According to the Commission Regulation (EU) 2016/1719 of 26 September 2016 establishing a guideline on forward capacity allocation (FCA Regulation), Financial Transmission Rights Option (FTR option) is a sub-type of the broader category of Long Term Transmission Rights and means a right entitling its holder to receive a financial remuneration based on the day ahead allocation results between two bidding zones during a specified period of time in a specific direction.
The analogous definition of the Financial Transmission Right Option is used by Harmonised allocation rules for long‐term transmission rights as stipulated in the Annex to Decision of the Agency for the Cooperation of Energy Operators (ACER) No 03/2017 of 2 October 2017.
As the ACER and CEER explain in their Draft Policy Paper of 1 June 2022 (on the Further Development of the EU Electricity Forward Market for Consultation, p. 23, 24):
- FTR options are Financial Transmission Rights (FTRs) auctioned at yearly or monthly auctions which give the right to the FTR holder to receive from the Transmission System Operators (TSOs) the market spread (i.e. day-ahead price difference) on the concerned oriented bidding zone border, if positive, for each MW of FTRs it holds;
- In case the market spread on the concerned oriented bidding zone border is negative, there is no financial exchange between TSOs and FTR holder;
- Physical Transmission Rights (PTRs) with UIOSI and FTR options are financially fully equivalent – they offer the same level of hedging to the holder (except in very specific cases such as scarcity situation);
- Consequently, most PTR holders decide not to nominate PTRs physically and rather receive the market spread remuneration which makes the use of these PTRs equivalent to FTR options.
Financial Transmission Rights Options are regulated in Articles 33 and 35 of the FCA Regulation - see box.
Financial transmission rights — options
1. Holders of FTRs — options shall be entitled to obtain remuneration in accordance with Article 35.
2. The implementation of FTRs — options shall be subject to the application of day-ahead price coupling in accordance with Articles 38 to 50 of Regulation (EU) 2015/1222.
Principles for long-term transmission rights remuneration
1. The relevant TSOs performing the allocation of transmission rights on a bidding zone border through the single allocation platform shall remunerate the long-term transmission rights holders in case the price difference is positive in the direction of the long-term transmission rights.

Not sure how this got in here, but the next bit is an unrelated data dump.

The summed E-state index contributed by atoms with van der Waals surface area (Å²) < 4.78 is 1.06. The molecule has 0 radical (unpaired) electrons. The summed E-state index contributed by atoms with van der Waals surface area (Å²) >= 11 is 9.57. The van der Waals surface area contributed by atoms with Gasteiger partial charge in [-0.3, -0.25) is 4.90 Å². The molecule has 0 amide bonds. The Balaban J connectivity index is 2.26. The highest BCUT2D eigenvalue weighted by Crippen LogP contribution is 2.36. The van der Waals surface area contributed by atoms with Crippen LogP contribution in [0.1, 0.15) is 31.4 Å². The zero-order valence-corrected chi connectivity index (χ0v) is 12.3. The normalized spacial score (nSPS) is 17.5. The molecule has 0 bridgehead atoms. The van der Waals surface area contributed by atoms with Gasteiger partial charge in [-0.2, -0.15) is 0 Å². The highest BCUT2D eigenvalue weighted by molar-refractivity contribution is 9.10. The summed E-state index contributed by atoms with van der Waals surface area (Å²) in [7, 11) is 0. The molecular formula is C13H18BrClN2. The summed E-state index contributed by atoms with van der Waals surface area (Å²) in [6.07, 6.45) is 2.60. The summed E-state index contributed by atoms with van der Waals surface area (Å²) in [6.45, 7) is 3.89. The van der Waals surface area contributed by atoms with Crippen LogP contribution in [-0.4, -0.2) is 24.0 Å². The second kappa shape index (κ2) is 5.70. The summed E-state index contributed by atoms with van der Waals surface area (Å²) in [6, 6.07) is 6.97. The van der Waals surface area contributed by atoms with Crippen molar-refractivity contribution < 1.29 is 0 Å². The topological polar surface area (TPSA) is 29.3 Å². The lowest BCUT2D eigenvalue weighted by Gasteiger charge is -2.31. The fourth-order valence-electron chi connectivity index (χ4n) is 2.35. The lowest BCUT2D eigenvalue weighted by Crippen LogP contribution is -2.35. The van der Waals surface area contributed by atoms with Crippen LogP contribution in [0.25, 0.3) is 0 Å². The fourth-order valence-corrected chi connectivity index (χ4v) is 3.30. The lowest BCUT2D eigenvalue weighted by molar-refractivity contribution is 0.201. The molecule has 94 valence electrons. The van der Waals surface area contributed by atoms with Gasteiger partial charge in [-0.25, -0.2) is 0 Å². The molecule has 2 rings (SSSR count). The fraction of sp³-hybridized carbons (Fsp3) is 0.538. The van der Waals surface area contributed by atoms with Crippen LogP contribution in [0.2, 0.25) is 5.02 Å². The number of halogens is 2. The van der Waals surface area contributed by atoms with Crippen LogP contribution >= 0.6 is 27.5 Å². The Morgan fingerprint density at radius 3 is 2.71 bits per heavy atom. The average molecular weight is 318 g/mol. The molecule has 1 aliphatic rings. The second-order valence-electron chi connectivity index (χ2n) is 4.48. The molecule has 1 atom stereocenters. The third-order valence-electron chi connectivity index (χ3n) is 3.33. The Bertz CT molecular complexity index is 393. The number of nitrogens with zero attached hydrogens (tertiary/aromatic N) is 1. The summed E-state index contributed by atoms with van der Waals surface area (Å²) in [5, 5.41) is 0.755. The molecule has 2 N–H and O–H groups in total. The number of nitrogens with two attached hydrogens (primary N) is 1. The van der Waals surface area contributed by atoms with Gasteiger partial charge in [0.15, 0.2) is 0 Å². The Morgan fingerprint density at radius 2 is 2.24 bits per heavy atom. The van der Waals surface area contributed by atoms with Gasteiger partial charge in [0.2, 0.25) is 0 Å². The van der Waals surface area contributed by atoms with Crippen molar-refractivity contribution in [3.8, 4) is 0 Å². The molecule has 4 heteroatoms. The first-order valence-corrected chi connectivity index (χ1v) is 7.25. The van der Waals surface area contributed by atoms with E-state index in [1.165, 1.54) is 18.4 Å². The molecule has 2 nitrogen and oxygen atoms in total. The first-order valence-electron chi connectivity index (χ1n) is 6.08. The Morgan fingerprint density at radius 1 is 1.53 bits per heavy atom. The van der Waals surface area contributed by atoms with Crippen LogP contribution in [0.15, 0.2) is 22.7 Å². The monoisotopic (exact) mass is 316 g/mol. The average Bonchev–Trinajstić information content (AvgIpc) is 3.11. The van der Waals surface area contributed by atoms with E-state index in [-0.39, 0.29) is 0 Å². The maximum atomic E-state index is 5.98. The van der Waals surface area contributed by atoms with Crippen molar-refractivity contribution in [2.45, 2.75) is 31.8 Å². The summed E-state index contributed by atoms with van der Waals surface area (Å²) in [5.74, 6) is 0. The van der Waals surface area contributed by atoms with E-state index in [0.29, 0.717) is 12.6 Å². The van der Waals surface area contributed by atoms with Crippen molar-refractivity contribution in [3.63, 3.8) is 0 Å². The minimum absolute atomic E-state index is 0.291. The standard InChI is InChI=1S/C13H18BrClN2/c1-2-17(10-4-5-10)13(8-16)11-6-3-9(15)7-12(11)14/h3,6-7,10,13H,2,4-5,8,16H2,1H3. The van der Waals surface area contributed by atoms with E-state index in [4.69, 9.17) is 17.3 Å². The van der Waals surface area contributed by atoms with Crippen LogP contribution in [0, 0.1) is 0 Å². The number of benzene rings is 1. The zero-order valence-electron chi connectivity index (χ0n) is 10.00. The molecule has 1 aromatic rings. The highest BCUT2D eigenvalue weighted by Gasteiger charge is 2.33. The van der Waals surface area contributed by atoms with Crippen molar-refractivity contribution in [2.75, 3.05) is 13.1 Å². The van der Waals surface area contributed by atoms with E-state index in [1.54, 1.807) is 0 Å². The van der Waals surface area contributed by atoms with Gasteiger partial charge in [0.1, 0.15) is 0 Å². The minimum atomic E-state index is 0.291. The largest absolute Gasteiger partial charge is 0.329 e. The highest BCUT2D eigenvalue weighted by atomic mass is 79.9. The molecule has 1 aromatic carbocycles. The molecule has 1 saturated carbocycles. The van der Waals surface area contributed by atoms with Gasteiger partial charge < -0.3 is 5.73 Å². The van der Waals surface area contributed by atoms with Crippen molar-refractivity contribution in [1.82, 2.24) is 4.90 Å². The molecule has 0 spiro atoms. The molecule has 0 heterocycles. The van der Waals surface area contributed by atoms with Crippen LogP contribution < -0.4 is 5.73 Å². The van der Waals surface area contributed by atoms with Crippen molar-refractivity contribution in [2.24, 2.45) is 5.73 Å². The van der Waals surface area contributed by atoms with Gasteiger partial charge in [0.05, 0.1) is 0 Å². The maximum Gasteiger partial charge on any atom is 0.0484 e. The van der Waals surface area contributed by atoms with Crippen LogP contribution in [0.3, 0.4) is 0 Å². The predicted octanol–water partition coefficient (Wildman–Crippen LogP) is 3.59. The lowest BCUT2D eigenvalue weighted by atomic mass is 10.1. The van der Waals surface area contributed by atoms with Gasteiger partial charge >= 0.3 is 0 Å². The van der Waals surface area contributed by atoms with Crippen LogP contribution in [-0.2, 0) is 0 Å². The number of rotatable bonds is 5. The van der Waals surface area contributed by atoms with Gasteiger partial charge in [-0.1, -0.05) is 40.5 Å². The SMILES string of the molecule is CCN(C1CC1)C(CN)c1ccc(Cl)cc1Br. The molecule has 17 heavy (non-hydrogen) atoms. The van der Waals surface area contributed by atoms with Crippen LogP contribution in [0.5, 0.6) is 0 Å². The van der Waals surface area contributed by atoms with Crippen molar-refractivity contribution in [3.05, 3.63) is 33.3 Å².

2. The holders of FTRs — obligations shall remunerate the relevant TSOs through the single allocation platform allocating transmission rights on a bidding zone border in case the price difference is negative in the direction of the FTRs — obligations.
3. The remuneration of long-term transmission rights in paragraphs 1 and 2 shall comply with the following principles:
(a) where the cross-zonal capacity is allocated through implicit allocation or another method resulting from a fallback situation in the day-ahead time frame, the remuneration of long-term transmission rights shall be equal to the market spread;
(b) where the cross-zonal capacity is allocated through explicit auction in the day-ahead time frame, the remuneration of long-term transmission rights shall be equal to the clearing price of the daily auction.
4. In case allocation constraints on interconnections between bidding zones have been included in the day-ahead capacity allocation process in accordance with Article 23(3) of Regulation (EU) 2015/1222, they may be taken into account for the calculation of the remuneration of long-term transmission rights pursuant to paragraph 3.
The ACER in its policy paper of 6 February 2023 on the further development of the EU electricity forward market underlines that PTR options with Use-It-Or-Sell-It (UIOSI) and FTR options are financially fully equivalent – they offer the same level of hedging to the holder (except in very specific cases such as scarcity situations (curtailment in day-ahead market) where FTR holder would be exposed to imbalance prices which may be higher than DA prices, whereas PTR holder would still be exposed to day-ahead prices).
Among regulatory concerns regarding FTR options in the context of the objectives of efficient electricity forward market functioning are the following:
1. Hedging with FTR options is more costly as the values of FTR options represent only positive market spread, which may be significantly higher than average market spread. Higher prices also mean higher costs of collaterals.